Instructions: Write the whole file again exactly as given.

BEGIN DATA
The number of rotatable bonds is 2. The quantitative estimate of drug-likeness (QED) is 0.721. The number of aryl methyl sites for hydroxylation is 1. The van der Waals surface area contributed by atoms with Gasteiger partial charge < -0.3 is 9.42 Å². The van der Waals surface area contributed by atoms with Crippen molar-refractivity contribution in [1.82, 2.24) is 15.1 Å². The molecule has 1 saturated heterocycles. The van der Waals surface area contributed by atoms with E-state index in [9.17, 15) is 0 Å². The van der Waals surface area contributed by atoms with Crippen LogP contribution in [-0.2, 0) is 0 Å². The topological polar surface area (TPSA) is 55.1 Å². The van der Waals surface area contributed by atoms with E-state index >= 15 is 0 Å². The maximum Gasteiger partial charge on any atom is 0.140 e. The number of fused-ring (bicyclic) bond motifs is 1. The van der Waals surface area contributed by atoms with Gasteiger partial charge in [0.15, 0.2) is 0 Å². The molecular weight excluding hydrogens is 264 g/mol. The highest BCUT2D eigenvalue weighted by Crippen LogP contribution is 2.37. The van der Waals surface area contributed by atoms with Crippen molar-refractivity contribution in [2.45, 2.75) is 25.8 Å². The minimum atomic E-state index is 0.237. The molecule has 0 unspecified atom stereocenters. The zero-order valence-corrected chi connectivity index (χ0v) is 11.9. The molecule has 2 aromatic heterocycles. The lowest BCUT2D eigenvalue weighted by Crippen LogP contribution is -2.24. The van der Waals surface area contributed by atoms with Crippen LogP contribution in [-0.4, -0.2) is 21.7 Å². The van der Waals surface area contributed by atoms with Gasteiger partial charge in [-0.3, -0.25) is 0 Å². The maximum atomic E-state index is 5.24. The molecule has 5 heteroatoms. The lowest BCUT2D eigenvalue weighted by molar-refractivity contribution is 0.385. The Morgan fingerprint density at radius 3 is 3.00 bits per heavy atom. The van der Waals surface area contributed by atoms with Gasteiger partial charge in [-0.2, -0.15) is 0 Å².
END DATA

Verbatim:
The number of rotatable bonds is 2. The quantitative estimate of drug-likeness (QED) is 0.721. The number of aryl methyl sites for hydroxylation is 1. The van der Waals surface area contributed by atoms with Gasteiger partial charge < -0.3 is 9.42 Å². The van der Waals surface area contributed by atoms with Crippen molar-refractivity contribution in [1.82, 2.24) is 15.1 Å². The molecule has 1 saturated heterocycles. The van der Waals surface area contributed by atoms with E-state index in [9.17, 15) is 0 Å². The van der Waals surface area contributed by atoms with Crippen LogP contribution in [-0.2, 0) is 0 Å². The topological polar surface area (TPSA) is 55.1 Å². The van der Waals surface area contributed by atoms with E-state index >= 15 is 0 Å². The maximum Gasteiger partial charge on any atom is 0.140 e. The number of fused-ring (bicyclic) bond motifs is 1. The van der Waals surface area contributed by atoms with Gasteiger partial charge in [0.15, 0.2) is 0 Å². The molecular weight excluding hydrogens is 264 g/mol. The highest BCUT2D eigenvalue weighted by Crippen LogP contribution is 2.37. The van der Waals surface area contributed by atoms with Crippen molar-refractivity contribution in [2.45, 2.75) is 25.8 Å². The minimum atomic E-state index is 0.237. The molecule has 0 unspecified atom stereocenters. The zero-order valence-corrected chi connectivity index (χ0v) is 11.9. The molecule has 2 aromatic heterocycles. The lowest BCUT2D eigenvalue weighted by Crippen LogP contribution is -2.24. The van der Waals surface area contributed by atoms with Crippen LogP contribution in [-0.4, -0.2) is 21.7 Å². The van der Waals surface area contributed by atoms with Gasteiger partial charge in [-0.3, -0.25) is 0 Å². The maximum atomic E-state index is 5.24. The molecule has 5 heteroatoms. The lowest BCUT2D eigenvalue weighted by molar-refractivity contribution is 0.385. The Morgan fingerprint density at radius 3 is 3.00 bits per heavy atom. The van der Waals surface area contributed by atoms with Gasteiger partial charge in [-0.2, -0.15) is 0 Å².